Our Kickstarter campaign is almost halfway through and it’s doing really well, we’re getting there, but it’s certainly hard work, I’ll tell you that.
I think that we totally underestimated the workload that comes with running a successful crowdfunding campaign; dealing with the enquiries, managing everything that is going on, updating the Kickstarter. It honestly feels like a three man job, there’s been so much going on, but we’re definitely getting there.
We’ve been getting hundreds of enquiries, there’s emails coming in all the time, lots of people asking questions; I’ve got people trying to connect with me on Linkedin and Facebook, then there’s all the messages on the Kickstarter platform itself.
It’s at this point that you realise facts need updating, you need new sections on the campaign page, all the while trying to get marketing messages out there. It’s all a little bit overwhelming, but it’s definitely exciting. Getting the campaign live is the first step, but making sure that it works and interacting with all of the people involved, is what takes up most of our time.
The campaign won’t work off its own network, if it was only down to the people we’re contacting, we wouldn’t hit our target, so we need to leverage these people to reach out to their own networks. It’s a two way street, we need to make sure that we’re really connecting with them, investing time in understanding what they want from our business, and then making sure that happens. It’s really important to build up that rapport and ensure that we understand each other and find some common ground. When you work in the business day in, day out, you don’t know what people don’t know. Answering questions from potential backers is a real eye-opener: it’s really interesting to hear what people want to know, and what they’re interested in backing. Hopefully, if they like what we’re doing, they’ll invest in us and then publicise it because they like it. I think that’s the main difference between a successful and an unsuccessful crowdfunding campaign.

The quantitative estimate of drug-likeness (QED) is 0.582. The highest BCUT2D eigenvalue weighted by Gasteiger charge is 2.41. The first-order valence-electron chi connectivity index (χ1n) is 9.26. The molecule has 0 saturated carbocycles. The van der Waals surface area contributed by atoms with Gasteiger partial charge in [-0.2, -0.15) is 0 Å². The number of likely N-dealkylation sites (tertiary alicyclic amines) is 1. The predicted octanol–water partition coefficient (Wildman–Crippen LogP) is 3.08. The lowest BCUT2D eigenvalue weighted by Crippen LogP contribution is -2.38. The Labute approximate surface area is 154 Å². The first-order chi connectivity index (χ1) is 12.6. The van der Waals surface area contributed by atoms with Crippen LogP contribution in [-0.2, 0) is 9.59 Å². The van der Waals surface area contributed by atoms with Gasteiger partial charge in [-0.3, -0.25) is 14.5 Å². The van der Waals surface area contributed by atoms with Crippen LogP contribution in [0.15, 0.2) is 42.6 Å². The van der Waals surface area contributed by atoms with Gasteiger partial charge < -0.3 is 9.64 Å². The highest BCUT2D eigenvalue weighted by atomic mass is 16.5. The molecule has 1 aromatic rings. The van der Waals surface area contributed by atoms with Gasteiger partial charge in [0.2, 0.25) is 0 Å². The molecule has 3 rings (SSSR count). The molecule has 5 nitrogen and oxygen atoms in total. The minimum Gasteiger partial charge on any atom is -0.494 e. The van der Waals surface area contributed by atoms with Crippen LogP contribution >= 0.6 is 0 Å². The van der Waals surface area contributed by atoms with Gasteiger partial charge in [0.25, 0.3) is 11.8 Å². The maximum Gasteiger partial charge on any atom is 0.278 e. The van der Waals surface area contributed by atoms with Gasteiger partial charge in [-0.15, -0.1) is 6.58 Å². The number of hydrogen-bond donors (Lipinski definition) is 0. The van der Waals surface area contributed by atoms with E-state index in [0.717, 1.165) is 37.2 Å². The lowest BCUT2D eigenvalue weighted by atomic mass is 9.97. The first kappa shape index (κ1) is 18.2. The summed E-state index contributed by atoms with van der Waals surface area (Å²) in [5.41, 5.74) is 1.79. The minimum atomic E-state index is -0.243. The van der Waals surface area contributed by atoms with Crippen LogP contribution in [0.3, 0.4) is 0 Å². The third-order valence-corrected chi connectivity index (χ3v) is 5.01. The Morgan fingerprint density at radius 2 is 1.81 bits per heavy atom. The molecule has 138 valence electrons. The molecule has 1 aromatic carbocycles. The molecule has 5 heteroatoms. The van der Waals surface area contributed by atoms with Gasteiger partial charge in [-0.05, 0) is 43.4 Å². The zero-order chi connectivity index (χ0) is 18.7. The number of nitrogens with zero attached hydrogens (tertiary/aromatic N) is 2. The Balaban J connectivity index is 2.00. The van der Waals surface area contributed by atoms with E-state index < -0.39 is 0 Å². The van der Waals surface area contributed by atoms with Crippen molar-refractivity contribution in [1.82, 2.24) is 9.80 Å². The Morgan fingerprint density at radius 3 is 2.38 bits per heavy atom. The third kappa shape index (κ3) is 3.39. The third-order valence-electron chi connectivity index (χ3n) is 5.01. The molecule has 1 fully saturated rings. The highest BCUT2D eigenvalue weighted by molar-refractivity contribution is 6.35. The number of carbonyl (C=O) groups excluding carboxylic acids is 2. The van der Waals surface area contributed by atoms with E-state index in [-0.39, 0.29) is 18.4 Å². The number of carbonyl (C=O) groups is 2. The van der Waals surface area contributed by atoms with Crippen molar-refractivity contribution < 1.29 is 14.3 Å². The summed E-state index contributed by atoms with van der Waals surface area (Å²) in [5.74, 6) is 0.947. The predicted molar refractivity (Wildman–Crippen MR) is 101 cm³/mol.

I’ve been looking at the growth we’ve had since the campaign launched two weeks ago, and we got a good bit of growth after we sent out our first email to our network, but things started to level out after that. Our projected growth was under £50,000 and we were on target to hit around £40,000.
So, we sat down and looked at all of the ways we could do this better. We looked at the page and did a lot of research; I spent the whole week fundamentally updating the page and making sure that everything was right.
Something I’ve learnt during this process is that the thumbnail image is the most important thing. Without that, people aren’t going to click through, they’ll never see the content, the rewards or the benefits of investing in us. Then after that, it’s the title of the campaign.
Previously, we had the campaign title as ‘My Bag My Way My Story’, but the challenge we had with that was, that it means a lot to us, but to the general consumer it could be difficult to grasp exactly what it is we’re doing. Fundamentally, it’s ‘Design Your Own Leather Bag’, so we altered our title to make it really clear what we’re offering to our customers. By changing the title and changing the actual description, we’ve seen a big difference in our growth figures. Since making the changes, we’ve surpassed our target; we’re hopefully aiming to hit around £62,000, and that’s all down to the attention to detail.
I designed the Kickstarter page myself, and I think that if we did something like this again, it would be helpful to hire someone to lay that page out, to make it more accessible and have the information there in different sections.I think that the page needs to be prepared early on, and put out to a closed group of testers, who can view the page long before it goes live, and give us valuable feedback.
With hindsight I think we relied on the film a lot, and it’s turned out that people have backed our campaign, who haven’t even watched the film yet. The film is our call to action, so we assumed that people would naturally watch the film before deciding to support us.
The next step for us, is reaching out to people outside of our network, getting blog posts done, press articles done, leveraging people who have already backed us to help share it. Our campaign has had a mention in the bag website, Carryology, and it’s made a hell of a difference; I can see from Google Analytics that we’re getting a lot of traffic from that article.
Our Kickstarter journey has definitely been an eye-opener so far. It’s not one thing that’s made the difference, it’s lots and lots of small changes. The interaction with the customers, updating the thumbnail, the attention to detail – I think that’s what’s changed the growth of our campaign.